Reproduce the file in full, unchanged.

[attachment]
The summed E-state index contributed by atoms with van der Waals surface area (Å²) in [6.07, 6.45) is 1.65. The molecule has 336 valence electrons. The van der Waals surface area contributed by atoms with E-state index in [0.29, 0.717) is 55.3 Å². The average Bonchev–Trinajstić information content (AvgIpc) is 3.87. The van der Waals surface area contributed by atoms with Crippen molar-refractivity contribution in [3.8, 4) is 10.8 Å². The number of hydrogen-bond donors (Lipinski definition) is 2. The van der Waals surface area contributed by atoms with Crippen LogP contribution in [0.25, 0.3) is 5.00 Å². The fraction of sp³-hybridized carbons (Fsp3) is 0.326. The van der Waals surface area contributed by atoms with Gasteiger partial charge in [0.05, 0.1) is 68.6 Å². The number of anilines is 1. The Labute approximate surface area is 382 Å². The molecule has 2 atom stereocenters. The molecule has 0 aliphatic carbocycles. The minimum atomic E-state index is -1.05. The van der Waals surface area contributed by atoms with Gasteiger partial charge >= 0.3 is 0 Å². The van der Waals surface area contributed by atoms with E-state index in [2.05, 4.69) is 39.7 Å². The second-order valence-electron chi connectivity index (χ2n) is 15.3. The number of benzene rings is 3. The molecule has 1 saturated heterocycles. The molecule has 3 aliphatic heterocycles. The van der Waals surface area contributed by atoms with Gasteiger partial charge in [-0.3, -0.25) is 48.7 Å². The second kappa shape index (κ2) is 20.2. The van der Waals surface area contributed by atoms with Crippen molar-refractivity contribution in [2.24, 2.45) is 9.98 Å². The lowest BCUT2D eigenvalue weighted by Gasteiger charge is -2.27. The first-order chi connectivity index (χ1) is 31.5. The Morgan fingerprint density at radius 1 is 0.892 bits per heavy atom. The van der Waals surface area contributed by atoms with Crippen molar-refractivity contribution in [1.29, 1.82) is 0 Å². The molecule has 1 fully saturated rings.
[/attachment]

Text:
The summed E-state index contributed by atoms with van der Waals surface area (Å²) in [6.07, 6.45) is 1.65. The molecule has 336 valence electrons. The van der Waals surface area contributed by atoms with E-state index in [0.29, 0.717) is 55.3 Å². The average Bonchev–Trinajstić information content (AvgIpc) is 3.87. The van der Waals surface area contributed by atoms with Crippen molar-refractivity contribution in [3.8, 4) is 10.8 Å². The number of hydrogen-bond donors (Lipinski definition) is 2. The van der Waals surface area contributed by atoms with Crippen LogP contribution in [0.25, 0.3) is 5.00 Å². The fraction of sp³-hybridized carbons (Fsp3) is 0.326. The van der Waals surface area contributed by atoms with Gasteiger partial charge in [0.05, 0.1) is 68.6 Å². The number of anilines is 1. The Labute approximate surface area is 382 Å². The molecule has 2 atom stereocenters. The molecule has 0 aliphatic carbocycles. The minimum atomic E-state index is -1.05. The van der Waals surface area contributed by atoms with Gasteiger partial charge >= 0.3 is 0 Å². The van der Waals surface area contributed by atoms with E-state index in [2.05, 4.69) is 39.7 Å². The second-order valence-electron chi connectivity index (χ2n) is 15.3. The number of benzene rings is 3. The molecule has 1 saturated heterocycles. The molecule has 3 aliphatic heterocycles. The van der Waals surface area contributed by atoms with Gasteiger partial charge in [-0.3, -0.25) is 48.7 Å². The second kappa shape index (κ2) is 20.2. The van der Waals surface area contributed by atoms with Crippen molar-refractivity contribution in [2.24, 2.45) is 9.98 Å². The lowest BCUT2D eigenvalue weighted by Gasteiger charge is -2.27. The first-order chi connectivity index (χ1) is 31.5. The Morgan fingerprint density at radius 1 is 0.892 bits per heavy atom. The van der Waals surface area contributed by atoms with Crippen molar-refractivity contribution in [1.29, 1.82) is 0 Å². The molecule has 1 fully saturated rings.